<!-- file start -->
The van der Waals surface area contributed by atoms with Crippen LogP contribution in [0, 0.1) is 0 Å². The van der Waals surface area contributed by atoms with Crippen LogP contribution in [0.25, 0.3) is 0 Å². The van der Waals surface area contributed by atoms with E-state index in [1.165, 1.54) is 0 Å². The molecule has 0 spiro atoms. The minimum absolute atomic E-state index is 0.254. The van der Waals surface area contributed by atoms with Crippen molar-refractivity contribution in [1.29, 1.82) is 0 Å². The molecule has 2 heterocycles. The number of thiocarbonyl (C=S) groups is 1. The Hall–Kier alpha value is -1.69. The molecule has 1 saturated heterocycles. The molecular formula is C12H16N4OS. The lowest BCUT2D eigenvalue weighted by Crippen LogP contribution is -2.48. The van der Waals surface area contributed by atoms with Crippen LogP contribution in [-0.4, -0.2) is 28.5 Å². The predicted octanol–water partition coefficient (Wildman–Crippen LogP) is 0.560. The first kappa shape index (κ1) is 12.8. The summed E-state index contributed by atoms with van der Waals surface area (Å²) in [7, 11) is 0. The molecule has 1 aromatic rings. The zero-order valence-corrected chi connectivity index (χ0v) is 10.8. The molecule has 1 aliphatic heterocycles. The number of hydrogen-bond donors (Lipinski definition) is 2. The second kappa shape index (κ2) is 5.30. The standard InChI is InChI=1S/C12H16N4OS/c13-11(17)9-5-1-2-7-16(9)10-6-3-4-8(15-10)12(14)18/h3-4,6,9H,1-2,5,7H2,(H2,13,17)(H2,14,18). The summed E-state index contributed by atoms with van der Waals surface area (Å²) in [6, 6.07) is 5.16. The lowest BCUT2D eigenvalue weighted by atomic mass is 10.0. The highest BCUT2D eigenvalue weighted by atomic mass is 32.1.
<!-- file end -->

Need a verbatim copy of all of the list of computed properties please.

The van der Waals surface area contributed by atoms with Crippen LogP contribution in [0, 0.1) is 0 Å². The van der Waals surface area contributed by atoms with Crippen LogP contribution in [0.25, 0.3) is 0 Å². The van der Waals surface area contributed by atoms with E-state index in [1.165, 1.54) is 0 Å². The molecule has 0 spiro atoms. The minimum absolute atomic E-state index is 0.254. The van der Waals surface area contributed by atoms with Crippen molar-refractivity contribution in [1.29, 1.82) is 0 Å². The molecule has 2 heterocycles. The number of thiocarbonyl (C=S) groups is 1. The Hall–Kier alpha value is -1.69. The molecule has 1 saturated heterocycles. The molecular formula is C12H16N4OS. The lowest BCUT2D eigenvalue weighted by Crippen LogP contribution is -2.48. The van der Waals surface area contributed by atoms with Crippen LogP contribution in [-0.4, -0.2) is 28.5 Å². The predicted octanol–water partition coefficient (Wildman–Crippen LogP) is 0.560. The first kappa shape index (κ1) is 12.8. The summed E-state index contributed by atoms with van der Waals surface area (Å²) in [7, 11) is 0. The molecule has 1 aromatic rings. The zero-order valence-corrected chi connectivity index (χ0v) is 10.8. The molecule has 1 aliphatic heterocycles. The number of hydrogen-bond donors (Lipinski definition) is 2. The second kappa shape index (κ2) is 5.30. The standard InChI is InChI=1S/C12H16N4OS/c13-11(17)9-5-1-2-7-16(9)10-6-3-4-8(15-10)12(14)18/h3-4,6,9H,1-2,5,7H2,(H2,13,17)(H2,14,18). The summed E-state index contributed by atoms with van der Waals surface area (Å²) in [6, 6.07) is 5.16. The lowest BCUT2D eigenvalue weighted by atomic mass is 10.0. The highest BCUT2D eigenvalue weighted by atomic mass is 32.1.